Why Using a "Detective" Method is My New Favourite Way to Watch Movies
Here’s a great example of a “first-world problem”: there are too many movies I need to catch up on. Whether it’s independent movies, foreign films, classic titles or even recent releases, I often feel like I’m fighting a losing battle by trying to keep up with it all. And yes, there’s lots of trouble in the world, but when it does come time to pick something to watch, I sometimes worry I’m not well-versed enough to either appreciate a film I’m watching for the first time, or to write about it here on the site.
When I come across books like 1001 Movies You Must See Before You Die, I’m extra conflicted. On one hand, I love my copy of the book – it’s an excellent thing to have within reach for checking “significant” films off my list or considering the editors’ take on a particular title. But on the other hand, completing a 1001-film checklist seems like a daunting task. If you’re aiming to have a fairly balanced life (that is to say, one where you remember to have a job and go to sleep and live healthy), I’m not sure how many people could tick them all off.
With such a huge volume of titles, how do you pick one title over another? What’s the most comprehensive way to watch movies, one that gives you the best mix of culturally relevant, entertaining and educational titles? If you opt to watch everything alphabetically, you’re probably not going to have much fun. I’m still not sure of the answer, but recently I’ve been following a system I call the “detective method”, and for emerging cinephiles, it might be one of the best ways to catch up on all the important stuff we’re supposed to see.
What makes it a detective method? Just like a private eye in a 40s noir film solves a mystery by tracking down the people involved, I like to bounce from movie to movie by following the core cast and crew. Usually, I focus on the director or writer or the lead actors, and trace how their careers evolved over time. As I go, I fill out my mental picture of the person’s work, which I can then compare to others in the field.
But here’s the crucial part: I don’t power through one particular person at a time, or move chronologically through their back catalogue. Instead, I keep lots of “investigations” going constantly, which still gives me some freedom with what I watch. For example, let’s say I’m several movies behind on both Terrence Malick and Ben Stiller’s best work. If I’m in the mood for goofy comedy (rather than a lyrical head-scratcher), I’ll follow the Stiller lead. Malick’s film remains on the watch list, a loose end I’ll tie up in due time.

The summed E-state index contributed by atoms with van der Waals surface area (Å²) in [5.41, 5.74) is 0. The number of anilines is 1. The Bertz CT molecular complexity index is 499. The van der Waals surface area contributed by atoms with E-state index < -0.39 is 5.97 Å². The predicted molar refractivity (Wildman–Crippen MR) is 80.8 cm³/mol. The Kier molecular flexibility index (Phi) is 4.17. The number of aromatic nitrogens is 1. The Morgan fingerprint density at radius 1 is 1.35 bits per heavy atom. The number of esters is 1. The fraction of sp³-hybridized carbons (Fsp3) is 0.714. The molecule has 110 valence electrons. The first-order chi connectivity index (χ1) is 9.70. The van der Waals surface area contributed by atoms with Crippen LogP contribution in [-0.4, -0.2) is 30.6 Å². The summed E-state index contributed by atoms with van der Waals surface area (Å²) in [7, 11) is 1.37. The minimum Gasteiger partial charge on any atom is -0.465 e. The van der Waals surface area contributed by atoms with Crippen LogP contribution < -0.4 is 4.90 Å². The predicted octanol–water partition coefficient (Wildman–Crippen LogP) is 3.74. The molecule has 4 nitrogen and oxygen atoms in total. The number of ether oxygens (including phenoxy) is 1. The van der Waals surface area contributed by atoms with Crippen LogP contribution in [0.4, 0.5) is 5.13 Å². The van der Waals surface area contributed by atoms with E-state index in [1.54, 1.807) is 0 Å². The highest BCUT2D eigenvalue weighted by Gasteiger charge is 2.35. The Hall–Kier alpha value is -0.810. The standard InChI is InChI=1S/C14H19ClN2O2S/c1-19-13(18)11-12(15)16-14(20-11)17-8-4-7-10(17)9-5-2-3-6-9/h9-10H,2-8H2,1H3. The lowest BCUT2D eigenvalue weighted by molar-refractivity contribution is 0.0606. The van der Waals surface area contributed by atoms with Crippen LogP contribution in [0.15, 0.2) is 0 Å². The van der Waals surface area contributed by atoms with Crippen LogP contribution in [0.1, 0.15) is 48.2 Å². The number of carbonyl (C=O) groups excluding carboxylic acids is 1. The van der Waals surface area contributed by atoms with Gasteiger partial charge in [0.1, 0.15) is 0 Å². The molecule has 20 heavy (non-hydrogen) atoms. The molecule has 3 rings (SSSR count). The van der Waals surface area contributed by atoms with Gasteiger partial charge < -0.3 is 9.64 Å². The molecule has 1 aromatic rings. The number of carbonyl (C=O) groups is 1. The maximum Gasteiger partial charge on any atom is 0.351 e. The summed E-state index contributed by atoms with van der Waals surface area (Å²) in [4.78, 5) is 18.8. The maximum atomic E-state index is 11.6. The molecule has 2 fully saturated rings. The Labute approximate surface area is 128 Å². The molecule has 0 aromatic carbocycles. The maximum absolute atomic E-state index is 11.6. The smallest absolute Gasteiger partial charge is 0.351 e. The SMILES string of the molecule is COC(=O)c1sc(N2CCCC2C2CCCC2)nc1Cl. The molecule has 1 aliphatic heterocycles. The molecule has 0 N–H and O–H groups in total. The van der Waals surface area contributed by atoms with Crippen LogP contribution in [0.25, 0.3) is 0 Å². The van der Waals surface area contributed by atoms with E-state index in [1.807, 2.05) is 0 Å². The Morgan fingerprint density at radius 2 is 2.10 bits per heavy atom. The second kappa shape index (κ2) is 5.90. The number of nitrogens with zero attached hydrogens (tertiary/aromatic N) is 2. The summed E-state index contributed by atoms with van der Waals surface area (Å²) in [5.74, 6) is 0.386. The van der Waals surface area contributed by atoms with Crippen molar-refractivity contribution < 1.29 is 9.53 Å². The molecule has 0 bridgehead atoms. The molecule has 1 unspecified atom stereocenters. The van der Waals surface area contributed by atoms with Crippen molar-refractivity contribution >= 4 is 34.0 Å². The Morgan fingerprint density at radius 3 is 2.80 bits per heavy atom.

This method really takes on the aura of a detective story when I let one line of inquiry (say, the films of Paul Thomas Anderson) intersect with another (films featuring Philip Seymour Hoffman). There’s a special kind of thrill in revealing how individual movies are connected to others. The specific “truth” you’re chasing is never that clear, but there’s always a sense of learning more about the medium, and for anyone curious about why movies affect us in the way they do, expanding your film education is always appreciated.
Another way to describe this method might be to call it the “completionist” mentality (like one of Slate Magazine's culture columns), where you try to see as many films as possible within certain categories. I’m not sure, though, that watching every title under a particular label is the right way to look at it. When does exploring movies within a set of parameters go from an organic, enjoyable process to a quantitative marathon? As far as I know, there aren’t many real prizes for watching several thousand more movies than the next person, and having an encyclopedic memory of film trivia only gets you so far at parties (believe me, I’ve tried).
The other important qualifier for this detective method is determining which movies are significant enough to make the cut. It’s trickier than you might think, because if you follow too many “greatest films” lists, you’ll likely end up watching a huge amount of art house and foreign films, and miss out on the new, escapist movies that keep things fun.
My technique is to try and sample from as many online communities as possible - what critics are discussing, what regular people are talking about, and what I’m actually interested in myself. For example, just this past weekend, I took in two very different movies: Birdman (a current festival-circuit favourite and possible awards contender) and The Guest (a twisted and funny action/thriller/horror). I saw Birdman out of a desire to continue my “investigation” into director Alejandro G. Iñárritu and actor Michael Keaton, but I saw The Guest out of a desire to have some uncomplicated fun.
It’s worth pointing out that being a movie detective to its fullest, most meticulous extent isn’t for everybody. But I believe even the most casual viewers could attempt a scaled-down version and expand their movie-watching range, and have a good time doing it. It all comes down to giving the same weight to the behind-the-scenes aspect (the people who make these works) as we do to characters, plot and genre. Remember – if we don’t work on refining our tastes, we’ll get the fifth Transformers film we all deserve.
How do you go about choosing which movies to watch? Do you rely only on gut instinct? Do you swear by the RottenTomatoes and Metacritic scores? Join the discussion in the comments section, and if you liked this post, share it with your friends and followers!